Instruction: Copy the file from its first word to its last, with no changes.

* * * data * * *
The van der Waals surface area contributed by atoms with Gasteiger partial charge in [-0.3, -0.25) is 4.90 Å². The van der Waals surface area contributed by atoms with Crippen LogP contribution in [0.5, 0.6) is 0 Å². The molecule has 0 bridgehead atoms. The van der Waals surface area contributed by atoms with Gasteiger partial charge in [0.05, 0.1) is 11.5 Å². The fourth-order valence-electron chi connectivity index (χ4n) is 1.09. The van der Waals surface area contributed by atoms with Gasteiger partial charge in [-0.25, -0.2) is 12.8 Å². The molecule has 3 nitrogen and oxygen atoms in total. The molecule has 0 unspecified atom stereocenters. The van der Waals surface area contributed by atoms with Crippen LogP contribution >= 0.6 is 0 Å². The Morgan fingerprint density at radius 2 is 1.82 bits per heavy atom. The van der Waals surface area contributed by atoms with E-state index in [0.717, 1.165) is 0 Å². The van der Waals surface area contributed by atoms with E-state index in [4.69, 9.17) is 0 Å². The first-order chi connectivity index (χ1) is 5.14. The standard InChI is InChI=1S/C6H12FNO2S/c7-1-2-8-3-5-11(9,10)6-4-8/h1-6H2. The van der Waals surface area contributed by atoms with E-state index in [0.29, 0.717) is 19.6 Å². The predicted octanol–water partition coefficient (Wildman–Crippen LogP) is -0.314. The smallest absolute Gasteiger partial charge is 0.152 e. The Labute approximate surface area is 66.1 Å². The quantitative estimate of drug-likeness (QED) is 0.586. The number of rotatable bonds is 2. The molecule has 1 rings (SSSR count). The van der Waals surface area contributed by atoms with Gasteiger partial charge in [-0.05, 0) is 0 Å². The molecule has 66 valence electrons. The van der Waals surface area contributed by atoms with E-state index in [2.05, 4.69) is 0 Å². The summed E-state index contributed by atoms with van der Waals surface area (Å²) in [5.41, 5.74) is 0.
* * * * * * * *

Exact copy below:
The van der Waals surface area contributed by atoms with Gasteiger partial charge in [-0.3, -0.25) is 4.90 Å². The van der Waals surface area contributed by atoms with Crippen LogP contribution in [0.5, 0.6) is 0 Å². The molecule has 0 bridgehead atoms. The van der Waals surface area contributed by atoms with Gasteiger partial charge in [0.05, 0.1) is 11.5 Å². The fourth-order valence-electron chi connectivity index (χ4n) is 1.09. The van der Waals surface area contributed by atoms with Gasteiger partial charge in [-0.25, -0.2) is 12.8 Å². The molecule has 3 nitrogen and oxygen atoms in total. The molecule has 0 unspecified atom stereocenters. The van der Waals surface area contributed by atoms with Crippen LogP contribution >= 0.6 is 0 Å². The Morgan fingerprint density at radius 2 is 1.82 bits per heavy atom. The van der Waals surface area contributed by atoms with E-state index in [0.717, 1.165) is 0 Å². The van der Waals surface area contributed by atoms with E-state index in [4.69, 9.17) is 0 Å². The first-order chi connectivity index (χ1) is 5.14. The standard InChI is InChI=1S/C6H12FNO2S/c7-1-2-8-3-5-11(9,10)6-4-8/h1-6H2. The van der Waals surface area contributed by atoms with E-state index in [0.29, 0.717) is 19.6 Å². The predicted octanol–water partition coefficient (Wildman–Crippen LogP) is -0.314. The smallest absolute Gasteiger partial charge is 0.152 e. The Labute approximate surface area is 66.1 Å². The quantitative estimate of drug-likeness (QED) is 0.586. The number of rotatable bonds is 2. The molecule has 1 rings (SSSR count). The van der Waals surface area contributed by atoms with Gasteiger partial charge in [-0.05, 0) is 0 Å². The molecule has 66 valence electrons. The van der Waals surface area contributed by atoms with E-state index in [2.05, 4.69) is 0 Å². The summed E-state index contributed by atoms with van der Waals surface area (Å²) in [5.41, 5.74) is 0.